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HP Spy Scandal Hits New Weirdness Level

Hewlett-Packard Co. may be the world's largest technology company, but the superlative that better suits it these days is Provider of the World's Strangest Corporate Drama.

For two weeks, almost every day has brought revelations of questionable tactics that HP investigators used this year and last to root out who had been describing boardroom deliberations to the media. Corporate intelligence is an old and frequently practiced art, but HP's efforts feel more Watergate than Wall Street.

Not only did investigators impersonate board members, employees and journalists to obtain their phone records, but according to multiple reports, they also surveilled an HP director and a reporter for CNet Networks Inc. They sent monitoring spyware in an e-mail to that reporter by concocting a phony story tip.

They even snooped on the phone records of former CEO and Chairwoman Carly Fiorina, who had launched the quest to identify media sources in the first place.

And in a twist that might seem preposterous if it happened in a movie, The New York Times reported that HP consultants considered hiring spies to pose as clerical or custodial workers at CNet and The Wall Street Journal.

"It betrays a type of corporate culture that is so self-obsessed, (that) really considers itself not only above the law, but above I think ethical decency, that you have to ask yourself, where did the shame come in?" said Charles King, an analyst with Pund-IT Research.

Jeffrey Sonnenfeld, senior associate dean at the Yale School of Management, said the HP affair stands out even against similar episodes from the past, such as the 1991 incident in which Procter & Gamble Co. persuaded authorities to mine 803,000 phone bills to track leaks to a Wall Street Journal reporter.

"This sort of investigators-gone-wild behavior is in a novel realm," Sonnenfeld said.

Investors have shrugged off the scandal, with HP stock up slightly since the story broke. But there will be repercussions. The almost certain illegality of posing as someone to obtain phone records has sparked state and federal probes into the computer and printer maker.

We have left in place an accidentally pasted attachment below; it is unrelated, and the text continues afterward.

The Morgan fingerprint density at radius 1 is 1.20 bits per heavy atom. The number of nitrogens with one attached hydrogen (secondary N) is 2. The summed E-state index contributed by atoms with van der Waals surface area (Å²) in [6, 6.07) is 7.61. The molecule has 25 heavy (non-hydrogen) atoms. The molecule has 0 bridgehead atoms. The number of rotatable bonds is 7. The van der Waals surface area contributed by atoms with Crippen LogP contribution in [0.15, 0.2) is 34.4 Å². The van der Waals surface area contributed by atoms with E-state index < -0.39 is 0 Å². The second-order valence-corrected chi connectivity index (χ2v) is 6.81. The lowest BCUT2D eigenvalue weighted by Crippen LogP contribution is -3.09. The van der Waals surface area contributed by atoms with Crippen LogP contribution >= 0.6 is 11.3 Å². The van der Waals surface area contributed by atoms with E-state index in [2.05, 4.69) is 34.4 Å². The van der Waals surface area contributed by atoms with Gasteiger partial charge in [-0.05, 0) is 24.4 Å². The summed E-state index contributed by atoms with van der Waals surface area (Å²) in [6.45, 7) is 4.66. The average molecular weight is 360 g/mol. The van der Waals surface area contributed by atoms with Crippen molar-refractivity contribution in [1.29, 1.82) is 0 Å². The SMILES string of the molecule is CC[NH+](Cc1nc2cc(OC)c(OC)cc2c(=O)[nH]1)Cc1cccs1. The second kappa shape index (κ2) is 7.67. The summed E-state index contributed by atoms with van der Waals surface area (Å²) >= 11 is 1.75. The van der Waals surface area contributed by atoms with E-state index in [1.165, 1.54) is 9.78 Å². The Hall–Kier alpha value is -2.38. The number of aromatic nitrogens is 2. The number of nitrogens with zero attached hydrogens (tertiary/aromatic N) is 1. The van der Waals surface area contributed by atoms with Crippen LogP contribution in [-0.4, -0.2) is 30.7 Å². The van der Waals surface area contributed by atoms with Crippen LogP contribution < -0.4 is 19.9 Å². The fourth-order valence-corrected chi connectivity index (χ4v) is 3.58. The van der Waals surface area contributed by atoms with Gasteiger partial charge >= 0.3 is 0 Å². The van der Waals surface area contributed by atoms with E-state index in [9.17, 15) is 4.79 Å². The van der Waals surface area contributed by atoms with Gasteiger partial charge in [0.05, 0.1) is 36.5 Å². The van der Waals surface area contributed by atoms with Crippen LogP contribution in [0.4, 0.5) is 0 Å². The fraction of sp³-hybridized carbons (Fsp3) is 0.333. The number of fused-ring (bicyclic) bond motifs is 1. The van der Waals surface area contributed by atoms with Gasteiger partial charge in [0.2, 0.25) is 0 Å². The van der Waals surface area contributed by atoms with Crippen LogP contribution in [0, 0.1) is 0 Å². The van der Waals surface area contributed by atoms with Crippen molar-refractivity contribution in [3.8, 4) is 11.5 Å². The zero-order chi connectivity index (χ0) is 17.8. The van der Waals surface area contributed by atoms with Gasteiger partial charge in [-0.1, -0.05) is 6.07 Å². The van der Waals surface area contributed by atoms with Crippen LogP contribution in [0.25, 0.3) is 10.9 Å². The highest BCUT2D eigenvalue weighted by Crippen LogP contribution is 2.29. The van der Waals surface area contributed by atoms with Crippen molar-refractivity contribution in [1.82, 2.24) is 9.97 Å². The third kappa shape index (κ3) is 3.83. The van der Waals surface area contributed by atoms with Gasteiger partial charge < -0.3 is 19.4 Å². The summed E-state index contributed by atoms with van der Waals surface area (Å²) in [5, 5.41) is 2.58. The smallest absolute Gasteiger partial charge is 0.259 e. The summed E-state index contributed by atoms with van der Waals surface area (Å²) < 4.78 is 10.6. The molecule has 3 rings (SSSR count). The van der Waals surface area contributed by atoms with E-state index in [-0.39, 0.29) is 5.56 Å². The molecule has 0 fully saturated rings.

HP Chairwoman Patricia Dunn and the company's general counsel are testifying to a congressional committee next week about why they approved the investigations. Attorney Larry Sonsini, a Silicon Valley power broker who advised HP's board, is also being called onto the carpet.

Dunn has agreed to cede the chairmanship to HP's chief executive in January, but she plans to remain on the board. Fortunately for her but perhaps disappointing for those entranced by this drama, her two biggest enemies are gone: Director Thomas Perkins quit in protest of the investigation tactics, while director George Keyworth resigned after being outed as a leaker.

Ironically, this was supposed to be a time in which HP had moved on from a period of extreme board dysfunction.

In 2001, Fiorina convinced skeptics on the board that HP should acquire rival Compaq Computer Corp., a deal that ended up costing $19 billion. She persuaded all of them except for one: Walter Hewlett, son of one of the engineers who founded HP in a garage in Palo Alto, Calif., in 1938.

Even while Hewlett remained on the board, he launched a dramatic and ultimately nasty fight to scuttle the deal. When shareholders narrowly approved the deal, Hewlett sued the company and alleged that Fiorina had improperly cajoled an investment bank to switch its vote.

Back then, talking to the press was actually a duty for some HP directors, who revealed details of board meetings in an effort to refute points made against the deal by Hewlett. Dunn, Keyworth and even Sonsini all spoke on the record to challenge Hewlett's descriptions of board deliberations.

Acrimony at HP didn't end even after the Compaq deal was sealed and Hewlett left the board in 2002. By 2005, the board's unhappiness with HP's uneven financial results under Fiorina emerged in news stories that began one of the leak hunts.

"There were conflicts on the board trying to make a go of the (Compaq) marriage, strong differences of opinions, strong personalities," said Bruce Oliver, director of the Center for Business Ethics at the Rochester Institute of Technology. "You've had a divided board for quite some time now. That somewhat set up the opportunity for this to happen at that company."

After the board fired Fiorina and turned to Mark Hurd, a lower-key, cost-cutting maven who had spent 25 years at NCR Corp, HP finally seemed to enter a quiet, successful phase.

Hurd's no-nonsense operational style thrilled investors; HP stock has nearly doubled during his tenure. Now that IBM Corp. has sold its personal-computer division, HP is surpassing Big Blue as the world's largest tech company by revenue. HP's other main rival, Dell Inc., has stumbled badly, further boosting HP's image in comparison.

Until all this.

HP spokesman Ryan Donovan would not comment about how the company expects to keep this scandal from leaving a long-term tarnish.

King, the analyst, said it could take a while to tell if HP's brand is diminished.

"If I'm a consumer, do I want to buy products from a company that has committed what looks to be felonious behavior? I don't know the answer to that," King said.

If nothing else, Hewlett-Packard will have aired in dramatic fashion the kind of corporate dirty work -- often aimed at rivals rather than insiders -- that "probably goes on more than we know of," said Eric Abrahamson, a professor of management at Columbia University.

"This is a particularly egregious example of it."

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